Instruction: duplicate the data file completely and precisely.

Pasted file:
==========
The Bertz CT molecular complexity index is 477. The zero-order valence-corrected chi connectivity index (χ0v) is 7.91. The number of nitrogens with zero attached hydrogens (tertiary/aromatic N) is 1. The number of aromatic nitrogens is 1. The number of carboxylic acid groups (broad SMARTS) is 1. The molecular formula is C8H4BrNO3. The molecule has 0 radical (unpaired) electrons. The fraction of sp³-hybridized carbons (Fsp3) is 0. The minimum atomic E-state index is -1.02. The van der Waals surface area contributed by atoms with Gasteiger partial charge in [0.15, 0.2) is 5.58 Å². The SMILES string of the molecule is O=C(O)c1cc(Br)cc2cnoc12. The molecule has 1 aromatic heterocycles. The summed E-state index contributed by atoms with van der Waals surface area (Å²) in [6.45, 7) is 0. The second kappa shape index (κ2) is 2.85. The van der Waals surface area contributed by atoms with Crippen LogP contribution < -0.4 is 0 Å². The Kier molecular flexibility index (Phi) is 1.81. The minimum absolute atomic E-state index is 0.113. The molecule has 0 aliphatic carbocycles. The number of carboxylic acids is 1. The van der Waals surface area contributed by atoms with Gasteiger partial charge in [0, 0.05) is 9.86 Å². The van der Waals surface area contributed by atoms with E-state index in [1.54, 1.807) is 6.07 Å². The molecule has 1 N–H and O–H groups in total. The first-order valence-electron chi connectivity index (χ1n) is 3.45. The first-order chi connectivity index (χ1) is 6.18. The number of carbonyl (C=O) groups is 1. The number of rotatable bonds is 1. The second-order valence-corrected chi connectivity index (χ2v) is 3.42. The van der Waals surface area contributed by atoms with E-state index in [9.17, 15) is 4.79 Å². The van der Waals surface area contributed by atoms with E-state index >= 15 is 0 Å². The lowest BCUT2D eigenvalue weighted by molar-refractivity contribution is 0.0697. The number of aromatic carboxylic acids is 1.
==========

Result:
The Bertz CT molecular complexity index is 477. The zero-order valence-corrected chi connectivity index (χ0v) is 7.91. The number of nitrogens with zero attached hydrogens (tertiary/aromatic N) is 1. The number of aromatic nitrogens is 1. The number of carboxylic acid groups (broad SMARTS) is 1. The molecular formula is C8H4BrNO3. The molecule has 0 radical (unpaired) electrons. The fraction of sp³-hybridized carbons (Fsp3) is 0. The minimum atomic E-state index is -1.02. The van der Waals surface area contributed by atoms with Gasteiger partial charge in [0.15, 0.2) is 5.58 Å². The SMILES string of the molecule is O=C(O)c1cc(Br)cc2cnoc12. The molecule has 1 aromatic heterocycles. The summed E-state index contributed by atoms with van der Waals surface area (Å²) in [6.45, 7) is 0. The second kappa shape index (κ2) is 2.85. The van der Waals surface area contributed by atoms with Crippen LogP contribution < -0.4 is 0 Å². The Kier molecular flexibility index (Phi) is 1.81. The minimum absolute atomic E-state index is 0.113. The molecule has 0 aliphatic carbocycles. The number of carboxylic acids is 1. The van der Waals surface area contributed by atoms with Gasteiger partial charge in [0, 0.05) is 9.86 Å². The van der Waals surface area contributed by atoms with E-state index in [1.54, 1.807) is 6.07 Å². The molecule has 1 N–H and O–H groups in total. The first-order valence-electron chi connectivity index (χ1n) is 3.45. The first-order chi connectivity index (χ1) is 6.18. The number of carbonyl (C=O) groups is 1. The number of rotatable bonds is 1. The second-order valence-corrected chi connectivity index (χ2v) is 3.42. The van der Waals surface area contributed by atoms with E-state index in [9.17, 15) is 4.79 Å². The van der Waals surface area contributed by atoms with E-state index >= 15 is 0 Å². The lowest BCUT2D eigenvalue weighted by molar-refractivity contribution is 0.0697. The number of aromatic carboxylic acids is 1.